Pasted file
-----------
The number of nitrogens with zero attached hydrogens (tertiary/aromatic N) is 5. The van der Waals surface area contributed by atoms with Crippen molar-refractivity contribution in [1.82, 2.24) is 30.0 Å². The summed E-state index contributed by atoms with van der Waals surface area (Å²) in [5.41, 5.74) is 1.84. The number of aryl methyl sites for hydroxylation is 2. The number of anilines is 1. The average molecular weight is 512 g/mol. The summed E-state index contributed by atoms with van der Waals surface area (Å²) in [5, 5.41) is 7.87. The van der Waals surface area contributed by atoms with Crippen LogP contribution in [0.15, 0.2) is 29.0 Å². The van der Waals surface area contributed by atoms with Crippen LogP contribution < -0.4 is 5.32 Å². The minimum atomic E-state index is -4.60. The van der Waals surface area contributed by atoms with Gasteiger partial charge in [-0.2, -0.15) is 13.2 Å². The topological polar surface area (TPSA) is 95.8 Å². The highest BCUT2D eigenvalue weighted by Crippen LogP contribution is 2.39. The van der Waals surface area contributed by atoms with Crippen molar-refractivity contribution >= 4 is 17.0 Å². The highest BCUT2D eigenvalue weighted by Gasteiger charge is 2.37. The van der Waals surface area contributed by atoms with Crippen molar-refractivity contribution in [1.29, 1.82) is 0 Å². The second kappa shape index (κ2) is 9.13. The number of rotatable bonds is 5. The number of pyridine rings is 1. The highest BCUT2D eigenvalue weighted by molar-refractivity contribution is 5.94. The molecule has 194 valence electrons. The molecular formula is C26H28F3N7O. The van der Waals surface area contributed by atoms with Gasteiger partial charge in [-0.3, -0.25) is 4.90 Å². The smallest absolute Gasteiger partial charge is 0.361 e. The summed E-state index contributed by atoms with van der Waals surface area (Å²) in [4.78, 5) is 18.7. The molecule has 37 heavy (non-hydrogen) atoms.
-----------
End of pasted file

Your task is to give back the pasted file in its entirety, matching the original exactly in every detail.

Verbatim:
The number of nitrogens with zero attached hydrogens (tertiary/aromatic N) is 5. The van der Waals surface area contributed by atoms with Crippen molar-refractivity contribution in [1.82, 2.24) is 30.0 Å². The summed E-state index contributed by atoms with van der Waals surface area (Å²) in [5.41, 5.74) is 1.84. The number of aryl methyl sites for hydroxylation is 2. The number of anilines is 1. The average molecular weight is 512 g/mol. The summed E-state index contributed by atoms with van der Waals surface area (Å²) in [5, 5.41) is 7.87. The van der Waals surface area contributed by atoms with Crippen LogP contribution in [0.15, 0.2) is 29.0 Å². The van der Waals surface area contributed by atoms with Crippen LogP contribution < -0.4 is 5.32 Å². The minimum atomic E-state index is -4.60. The van der Waals surface area contributed by atoms with Gasteiger partial charge in [-0.2, -0.15) is 13.2 Å². The topological polar surface area (TPSA) is 95.8 Å². The highest BCUT2D eigenvalue weighted by Crippen LogP contribution is 2.39. The van der Waals surface area contributed by atoms with Crippen molar-refractivity contribution >= 4 is 17.0 Å². The highest BCUT2D eigenvalue weighted by Gasteiger charge is 2.37. The van der Waals surface area contributed by atoms with Crippen molar-refractivity contribution in [1.29, 1.82) is 0 Å². The second kappa shape index (κ2) is 9.13. The number of rotatable bonds is 5. The number of pyridine rings is 1. The highest BCUT2D eigenvalue weighted by molar-refractivity contribution is 5.94. The molecule has 194 valence electrons. The molecular formula is C26H28F3N7O. The van der Waals surface area contributed by atoms with Gasteiger partial charge in [-0.3, -0.25) is 4.90 Å². The smallest absolute Gasteiger partial charge is 0.361 e. The summed E-state index contributed by atoms with van der Waals surface area (Å²) in [4.78, 5) is 18.7. The molecule has 37 heavy (non-hydrogen) atoms.